Doug Vining Chen Guangcheng agrees

Chen told an audience in New York that it is becoming impossible to escape the scrutiny of the public, even in China:

He said the era of cover-ups of illegal behavior, or uneven enforcement of the law, by government officials is fast coming to an end. Modern-day communications systems, he said, simply make it impossible for anyone to keep a secret.
"It's gotten to the point in China where, if you don't want something known, you'd better not do it," he said.

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Posted: 5 June 2012 at 11:24

Neil Jacobsohn Seeing through transparency and openness

The sub-title of our popular "Naked Leadership" theme is 'Life in a fishbowl: the challenge of an open & transparent marketplace.' And this news report, about a corporate giant openings its kimono to share its systems with the world, and thus co-create new products and services, is [precisely what this is all about.
The world has become too complex and too hyper for any one company to successfully do everything itself. The business model of tomorrow is based on partnerships and sharing. In the old days we called it co-opetition, and its now becoming a critical tool for survival and success.
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Posted: 24 September 2012 at 14:48

Wolfgang Grulke Seeing through transparency and openness

Similar to P & G.
Posted: 25 September 2012 at 10:16

Anton Musgrave The future of M&A?

A fascinating example of challenging the norm, openness and transparency and changing traditional models of business! The outcome is unknown... for now at least. Good luck Derwent Capital!
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Posted: 12 February 2013 at 13:26

Doug Vining Turkey living in the previous century

From the Daily Maverick:

“There is now a menace which is called Twitter. The best examples of lies can be found there. To me, social media is the worst menace to society.” Turkish Prime Minister Recep Tayyip Erdogan, facing a wave of popular protests against his rule, shoots the messenger.

Obviously the leaders of Turkey do not subscribe to the sentiments of this MindBullet referenced here, nor have they read the one we published several years ago, called BREAKFAST WITH THE BB CLUB, which proved to be so prescient. Personally I think it would be a good idea to expose Turkey's leaders to our internationally acclaimed theme, Naked Leadership.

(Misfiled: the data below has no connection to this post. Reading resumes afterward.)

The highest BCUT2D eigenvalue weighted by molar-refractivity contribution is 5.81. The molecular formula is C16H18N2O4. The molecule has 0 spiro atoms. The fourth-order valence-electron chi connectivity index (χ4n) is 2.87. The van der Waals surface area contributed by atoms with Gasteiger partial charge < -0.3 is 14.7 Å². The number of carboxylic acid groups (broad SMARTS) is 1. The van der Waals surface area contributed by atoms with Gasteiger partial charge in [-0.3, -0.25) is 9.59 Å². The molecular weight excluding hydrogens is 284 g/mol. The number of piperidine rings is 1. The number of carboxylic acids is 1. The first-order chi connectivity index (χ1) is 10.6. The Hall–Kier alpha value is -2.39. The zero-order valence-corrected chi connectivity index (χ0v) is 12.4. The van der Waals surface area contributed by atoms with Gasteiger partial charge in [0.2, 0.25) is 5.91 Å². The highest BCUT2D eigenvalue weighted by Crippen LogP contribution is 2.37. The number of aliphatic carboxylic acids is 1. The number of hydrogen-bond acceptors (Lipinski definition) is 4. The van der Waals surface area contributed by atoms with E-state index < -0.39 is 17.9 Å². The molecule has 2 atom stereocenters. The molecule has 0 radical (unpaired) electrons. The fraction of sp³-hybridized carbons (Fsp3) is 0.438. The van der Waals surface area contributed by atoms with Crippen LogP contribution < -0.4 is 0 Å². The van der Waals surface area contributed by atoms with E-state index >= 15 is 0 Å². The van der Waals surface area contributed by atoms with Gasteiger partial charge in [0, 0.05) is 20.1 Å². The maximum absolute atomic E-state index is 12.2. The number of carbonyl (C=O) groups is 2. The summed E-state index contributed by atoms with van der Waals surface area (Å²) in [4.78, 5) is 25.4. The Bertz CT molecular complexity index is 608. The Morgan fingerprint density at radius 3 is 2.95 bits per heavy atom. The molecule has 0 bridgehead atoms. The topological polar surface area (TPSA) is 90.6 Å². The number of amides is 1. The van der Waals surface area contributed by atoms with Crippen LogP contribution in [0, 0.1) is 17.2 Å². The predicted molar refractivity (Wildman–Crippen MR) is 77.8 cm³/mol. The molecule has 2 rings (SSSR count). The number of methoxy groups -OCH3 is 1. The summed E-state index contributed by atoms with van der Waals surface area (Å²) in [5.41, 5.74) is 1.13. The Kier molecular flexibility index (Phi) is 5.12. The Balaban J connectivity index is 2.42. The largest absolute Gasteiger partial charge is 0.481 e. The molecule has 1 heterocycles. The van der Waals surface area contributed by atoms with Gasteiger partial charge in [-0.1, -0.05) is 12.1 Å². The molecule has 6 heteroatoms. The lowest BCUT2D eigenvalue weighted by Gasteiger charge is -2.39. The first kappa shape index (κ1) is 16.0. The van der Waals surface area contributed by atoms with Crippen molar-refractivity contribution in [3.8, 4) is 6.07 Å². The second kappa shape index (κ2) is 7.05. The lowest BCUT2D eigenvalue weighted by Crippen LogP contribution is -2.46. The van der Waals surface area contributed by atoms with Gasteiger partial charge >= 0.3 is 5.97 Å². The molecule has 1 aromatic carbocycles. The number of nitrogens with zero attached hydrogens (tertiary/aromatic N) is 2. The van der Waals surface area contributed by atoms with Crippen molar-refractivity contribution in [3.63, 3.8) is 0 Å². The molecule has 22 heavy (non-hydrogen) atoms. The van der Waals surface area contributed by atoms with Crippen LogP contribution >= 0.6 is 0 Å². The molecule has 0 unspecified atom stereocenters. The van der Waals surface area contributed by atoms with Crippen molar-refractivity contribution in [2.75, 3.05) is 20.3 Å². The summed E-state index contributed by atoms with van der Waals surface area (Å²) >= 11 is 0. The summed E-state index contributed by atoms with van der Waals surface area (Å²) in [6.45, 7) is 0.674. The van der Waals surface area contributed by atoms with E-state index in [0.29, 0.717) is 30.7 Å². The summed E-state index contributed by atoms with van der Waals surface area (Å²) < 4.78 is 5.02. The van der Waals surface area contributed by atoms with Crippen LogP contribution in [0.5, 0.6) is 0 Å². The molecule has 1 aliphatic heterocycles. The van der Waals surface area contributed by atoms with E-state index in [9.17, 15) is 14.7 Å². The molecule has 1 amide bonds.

But then, there are several political leaders who don't seem to realise that the world has changed fundamentally in the last decade or so, and have not come to grips with the flat, fast, furious world we now live in. I understand the BB CLUB has a number of vacancies...
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Posted: 3 June 2013 at 09:32

Doug Vining Brazil gets a taste of Naked Leadership

It's quite ironic that Brazil, which is the poster child of the BRICS, for its democracy and success in lifting millions out of poverty, should suffer the anger and rebellion that we saw in the Arab Spring.

Surely if the people are unhappy with their leaders, they can just vote them out? Perhaps this is more like the Occupy movement, where the people are voicing their dissent with current policies and actions, not waiting for an election to get the opportunity.

It is certainly true, that in this new world of transparency, leaders cannot take an election victory as a mandate to do whatever they choose, until the next election. Rather they have to be constantly sensitive to what the people want, and are talking about, all the time. This is a lesson that leaders in other countries, like South Africa for example, are far from learning.
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Posted: 21 June 2013 at 09:40

Wolfgang Grulke Brazil gets a taste of Naked Leadership

Since the Arab Spring we have seen similar citizen actions against governments in Greece, Turkey and Brazil. Spain, France and Italy have seen lower-key protests - what's the 2020 scenario for Europe?
Posted: 21 June 2013 at 10:11

Doug Vining People power wins in Egypt, again

It's fascinating to watch stage 2 of the Egyptian revolution, played out live on CNN. This time, a democratically elected president, albeit with a slim majority, has been sanctioned by 'the people' for following his own agenda, which included making his decrees inviolate, and not bringing in the freedoms so many of the people, including women, expected to see after the deposing of Mubarak.

Of course it's seriously complicated. As we like to say at FutureWorld, reality is messy! There's even talk that elements of the previous regime are exploiting the current instability to regain some influence.

But what I find absolutely compelling is the way transparency has triumphed, and is used by all players. In the first session of the Arab Spring, leaders tried to block communications, and protestors paid homage to Twitter and Facebook for allowing their voices to be heard. This time around, even the incumbent is trying to use social media to further his cause. Here's a quote from the BBC article:

"Before the army's ultimatum to President Morsi expired at 16:30 (15:30 GMT), he posted a Facebook message calling for a roadmap involving an interim coalition government."

Imagine that. The ...
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Posted: 3 July 2013 at 20:52

Neil Jacobsohn Naked in a guilty world of consumption!

It says so much about our product-driven world that we are riven with guilt at the things we consume - guilt over fat, sugar, alcohol, inactivity, as well as how the things we consume are produced and brought to market. So much so that has identified a whole new approach from alert companies : ho to drive Guilt-free consumption!
It comes down to the openness and transparency argument that we have been making for more than two years now in our Naked Leadership- theme - that all leaders, in business, politics, society or wherever, are effectively standing naked before a demanding, informed marketplace.